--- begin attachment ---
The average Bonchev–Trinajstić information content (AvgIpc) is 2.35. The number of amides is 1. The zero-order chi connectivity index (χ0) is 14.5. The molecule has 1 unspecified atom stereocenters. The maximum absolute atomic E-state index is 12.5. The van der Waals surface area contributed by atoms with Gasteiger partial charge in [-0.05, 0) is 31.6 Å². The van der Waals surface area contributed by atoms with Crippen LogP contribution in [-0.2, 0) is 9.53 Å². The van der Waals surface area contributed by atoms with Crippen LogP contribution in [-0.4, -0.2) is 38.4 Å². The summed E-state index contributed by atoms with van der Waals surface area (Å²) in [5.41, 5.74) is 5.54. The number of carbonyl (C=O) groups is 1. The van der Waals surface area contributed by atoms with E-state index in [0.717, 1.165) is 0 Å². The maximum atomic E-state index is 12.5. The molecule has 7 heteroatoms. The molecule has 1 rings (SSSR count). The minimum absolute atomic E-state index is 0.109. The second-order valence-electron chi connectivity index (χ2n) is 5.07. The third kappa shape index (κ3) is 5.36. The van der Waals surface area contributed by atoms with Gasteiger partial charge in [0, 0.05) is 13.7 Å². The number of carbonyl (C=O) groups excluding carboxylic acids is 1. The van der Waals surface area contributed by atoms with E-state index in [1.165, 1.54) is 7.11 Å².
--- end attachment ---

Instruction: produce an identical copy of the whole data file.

The average Bonchev–Trinajstić information content (AvgIpc) is 2.35. The number of amides is 1. The zero-order chi connectivity index (χ0) is 14.5. The molecule has 1 unspecified atom stereocenters. The maximum absolute atomic E-state index is 12.5. The van der Waals surface area contributed by atoms with Gasteiger partial charge in [-0.05, 0) is 31.6 Å². The van der Waals surface area contributed by atoms with Crippen LogP contribution in [-0.2, 0) is 9.53 Å². The van der Waals surface area contributed by atoms with Crippen LogP contribution in [-0.4, -0.2) is 38.4 Å². The summed E-state index contributed by atoms with van der Waals surface area (Å²) in [5.41, 5.74) is 5.54. The number of carbonyl (C=O) groups is 1. The van der Waals surface area contributed by atoms with E-state index in [0.717, 1.165) is 0 Å². The maximum atomic E-state index is 12.5. The molecule has 7 heteroatoms. The molecule has 1 rings (SSSR count). The minimum absolute atomic E-state index is 0.109. The second-order valence-electron chi connectivity index (χ2n) is 5.07. The third kappa shape index (κ3) is 5.36. The van der Waals surface area contributed by atoms with Gasteiger partial charge in [0, 0.05) is 13.7 Å². The number of carbonyl (C=O) groups excluding carboxylic acids is 1. The van der Waals surface area contributed by atoms with E-state index in [1.165, 1.54) is 7.11 Å².